The NCAA made headlines recently when they chose to allow their student-athletes the opportunity to cash in on their likeness and image. This decision came after many long years of the NCAA facing social pressure to compensate their athletes, and presents a monumental shift in the landscape of amateur athletics.
On October 29, the NCAA released a statement regarding their decision, the full version of which can be read here:
“As a national governing body, the NCAA is uniquely positioned to modify its rules to ensure fairness and a level playing field for student-athletes,” NCAA President Mark Emmert said. “The board’s action today creates a path to enhance opportunities for student-athletes while ensuring they compete against students and not professionals.” This ruling by the NCAA comes on the heels of Bill SB206 passed in California that requires universities in the state to allow their athletes to profit off of their name, image and likeness.
“The NCAA’s announcement was vague, but it had to be because they haven’t reached any conclusions,” said Len Elmore, former NBA player, sports broadcaster, and now a professor at Columbia University’s Sports Management Program. “Yet they did realize they had to do something. Name, image, and likeness, unlike athletic performance, is your natural property right.”
The passing of this bill has truly opened the floodgates as it relates to college recruiting. Gone are the days of student-athletes being unable to profit off their image or likeness and the universities solely reaping the financial benefits. The NCAA is working on a system to put in place that gives players the right to be compensated for any use of their image or likeness, from game footage or pictures of them, to the use of their name on replica jerseys being sold by the university.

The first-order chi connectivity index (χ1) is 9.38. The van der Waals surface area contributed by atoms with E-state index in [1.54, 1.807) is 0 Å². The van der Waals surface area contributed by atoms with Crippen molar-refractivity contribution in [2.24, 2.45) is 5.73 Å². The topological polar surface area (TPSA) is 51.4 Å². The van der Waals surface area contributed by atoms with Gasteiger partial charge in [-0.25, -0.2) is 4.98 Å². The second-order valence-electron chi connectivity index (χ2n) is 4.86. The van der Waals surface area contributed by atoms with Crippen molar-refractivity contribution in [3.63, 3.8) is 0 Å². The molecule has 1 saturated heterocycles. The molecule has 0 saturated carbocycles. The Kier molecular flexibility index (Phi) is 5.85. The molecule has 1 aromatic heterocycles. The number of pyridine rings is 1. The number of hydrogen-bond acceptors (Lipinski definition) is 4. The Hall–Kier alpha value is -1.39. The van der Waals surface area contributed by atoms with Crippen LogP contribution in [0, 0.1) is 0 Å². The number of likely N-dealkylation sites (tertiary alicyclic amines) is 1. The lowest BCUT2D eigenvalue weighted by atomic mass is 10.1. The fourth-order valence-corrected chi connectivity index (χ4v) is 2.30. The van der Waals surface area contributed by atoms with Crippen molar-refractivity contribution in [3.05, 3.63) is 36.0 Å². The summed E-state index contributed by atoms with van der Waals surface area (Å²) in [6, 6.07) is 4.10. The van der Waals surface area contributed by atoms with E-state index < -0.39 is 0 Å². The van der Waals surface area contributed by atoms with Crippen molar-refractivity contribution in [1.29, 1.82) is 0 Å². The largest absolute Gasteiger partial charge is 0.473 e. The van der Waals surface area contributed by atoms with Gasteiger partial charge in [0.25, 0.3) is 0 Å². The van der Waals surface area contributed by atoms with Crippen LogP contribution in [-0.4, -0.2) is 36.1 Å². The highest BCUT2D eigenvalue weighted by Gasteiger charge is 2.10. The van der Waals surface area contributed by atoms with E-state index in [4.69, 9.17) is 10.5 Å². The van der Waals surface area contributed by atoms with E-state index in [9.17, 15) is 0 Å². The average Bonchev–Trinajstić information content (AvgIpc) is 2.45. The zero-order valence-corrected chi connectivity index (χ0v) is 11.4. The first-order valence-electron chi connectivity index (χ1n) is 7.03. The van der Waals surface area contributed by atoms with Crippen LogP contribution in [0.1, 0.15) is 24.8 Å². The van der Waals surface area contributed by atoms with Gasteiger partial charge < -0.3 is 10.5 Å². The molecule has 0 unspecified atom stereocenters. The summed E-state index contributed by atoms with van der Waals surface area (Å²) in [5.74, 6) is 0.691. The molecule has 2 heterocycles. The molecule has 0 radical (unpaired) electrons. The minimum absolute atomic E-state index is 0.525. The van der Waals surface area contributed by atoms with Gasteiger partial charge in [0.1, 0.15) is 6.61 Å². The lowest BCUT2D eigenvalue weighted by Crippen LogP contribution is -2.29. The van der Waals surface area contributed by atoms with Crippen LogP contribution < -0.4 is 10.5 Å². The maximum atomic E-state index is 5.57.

According to Greta Anderson at Inside Higher Ed:
“The NCAA has long drawn a line between collegiate and professional sports by upholding its definition of amateurism and disallowing payment to athletes, other than in the form of colleges paying for the full cost of attendance or providing other types of scholarships. But the association began to ease its opposition and created a working group in May to explore how it could adjust bylaws to allow athletes to be compensated while maintaining “its belief that student-athletes are students first.”
Something else to consider is how the passing of Bill SB206 will impact the culture in college athletics. Here is something to think about: there is a highly touted quarterback being recruited to play at XYZ university. That quarterback is offered a significant amount of money to participate in three radio commercials for a local car dealership once he steps on campus. Then you have an offensive lineman who is responsible for blocking and keeping that quarterback from getting injured, but the lineman is not receiving the same monetary benefit. Will this cause disruption in the locker room among teammates?
It will be very interesting to see how the effects of this legislature will factor into the landscape of college athletics, as well as high school recruiting. The college game as we know it more than likely will never be the same, and disruption in amateur athletics is upon us.